We weighed him and measured his body fat. 246 lbs, 25% body fat, at 6’2″ . Moreover, his diet was wretched. Cramming in the starches, he tried to stick to a vegetarian diet, assuring me that he heard this was healthy. I told him that if he wanted to keep his job, he’d have to eat as I told him, which meant he’d have to eat a balanced diet, with meat in it. I told him he’d could have three square meals a day, no seconds or deserts except on weekends.

The soldier had lost weight since he arrived in Afghanistan–almost everyone does unless they try to make weight gains. But he was still blubbery and too heavy. Worse still, he was weak, a triad of doom for the professional soldier. I set about designing a program that could meet his needs. I decided that since the Army’s physical fitness test focus on pushups, situps, and running, we’d begin there, then introduce other methodologies. The running would address the bodyweight problem, which would make his pushups and situps easier, at least in theory.

I had the soldier running or doing other cardio exercises, at least 20 minutes every other day, in addition to calisthenics circuits. I made sure to vary the intensity and duration of the training sessions, monitoring the soldiers demeanor and motivation. Mind you, the whole time we’re trying to get him fit and strong, I’m hearing negative comments. “He won’t make it.” “I don’t think he’ll do it.”

These comments made me want even more this soldier to succeed.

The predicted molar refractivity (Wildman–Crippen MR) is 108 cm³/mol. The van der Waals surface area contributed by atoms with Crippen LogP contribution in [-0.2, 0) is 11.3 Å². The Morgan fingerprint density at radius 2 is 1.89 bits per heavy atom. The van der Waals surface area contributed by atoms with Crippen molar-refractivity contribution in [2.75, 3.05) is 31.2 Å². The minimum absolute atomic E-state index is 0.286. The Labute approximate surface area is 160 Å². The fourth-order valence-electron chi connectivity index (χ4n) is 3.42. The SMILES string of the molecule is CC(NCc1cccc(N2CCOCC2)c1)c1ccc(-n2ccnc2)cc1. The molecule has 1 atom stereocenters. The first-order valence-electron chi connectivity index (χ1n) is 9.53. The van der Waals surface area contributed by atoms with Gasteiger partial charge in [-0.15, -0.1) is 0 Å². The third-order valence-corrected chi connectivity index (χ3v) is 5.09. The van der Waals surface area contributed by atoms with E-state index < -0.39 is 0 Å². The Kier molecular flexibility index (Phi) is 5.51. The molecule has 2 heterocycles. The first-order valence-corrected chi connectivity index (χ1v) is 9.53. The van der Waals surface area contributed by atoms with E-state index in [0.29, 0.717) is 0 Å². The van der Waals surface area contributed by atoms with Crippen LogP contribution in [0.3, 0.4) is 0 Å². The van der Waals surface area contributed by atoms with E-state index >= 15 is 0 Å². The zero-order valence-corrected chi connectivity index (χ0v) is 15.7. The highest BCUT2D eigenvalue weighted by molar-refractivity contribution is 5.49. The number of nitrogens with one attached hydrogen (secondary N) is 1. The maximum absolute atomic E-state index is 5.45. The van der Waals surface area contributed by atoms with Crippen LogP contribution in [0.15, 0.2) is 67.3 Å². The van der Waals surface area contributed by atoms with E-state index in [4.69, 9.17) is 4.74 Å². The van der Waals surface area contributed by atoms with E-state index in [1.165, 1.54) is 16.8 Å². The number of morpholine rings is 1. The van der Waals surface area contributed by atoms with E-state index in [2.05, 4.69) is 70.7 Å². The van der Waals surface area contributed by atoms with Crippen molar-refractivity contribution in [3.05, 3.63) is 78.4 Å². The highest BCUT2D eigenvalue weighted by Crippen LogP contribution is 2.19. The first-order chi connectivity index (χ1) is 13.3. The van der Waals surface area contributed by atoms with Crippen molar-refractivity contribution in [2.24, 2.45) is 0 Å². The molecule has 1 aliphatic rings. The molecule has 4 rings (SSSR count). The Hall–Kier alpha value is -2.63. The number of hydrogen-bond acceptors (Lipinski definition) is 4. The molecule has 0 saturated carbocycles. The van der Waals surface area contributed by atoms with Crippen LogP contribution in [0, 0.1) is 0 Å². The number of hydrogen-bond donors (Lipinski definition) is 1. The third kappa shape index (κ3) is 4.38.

Eventually I introduced the soldier to kettlebells. We have a few of them here at FOB Warrior, a 35, a 44 and a 53 lber. Swings were the order of the day, served on a plate of dust-ridden, low oxygen air. We started with the 44, doing sets of 20, with a minutes rest between. I worked them in after bouts of pushups, dips, and situps, sometimes mixed into a giant, evil stew.

His first physical fitness test since I began training him was around the corner. And he only had three weeks to pass the PT test, and get his body fat down to 22%. It last stood at 24%. unfortunately, all the cardio work had reduced his neck size by one-half inch, which meant by Army calculations (waist to neck ratio, factored with weight), that he’d gained a point of bodyfat despite the cardio blast. I added one minute interval sprints on a stationary bike, ten intervals, and told him to limit the starch in his diet to an amount that would only fill one small section of his tray at each meal, and upped the kettlebell weight and volume. Now he was swinging the 53, sets of 20, up to 160 total reps.

Finally, the day of his test came. The soldier did more pushups than he’s ever done on any other test in his Army career, and easily passed his situps, too. But then the tough part: The run around a dirt track, surrounding a giant smouldering dirt pit (in which the base burned all of its trash), in 90+ degree heat at 7000 ft.

And he failed.

It was back to the drawing board. In two days, I administered another test. This time he did even more pushups than before, breaking his old record–and passed the run with 14 seconds left. No small feet in this environment. Many other soldiers, even well-conditined ones, have failed the run test here.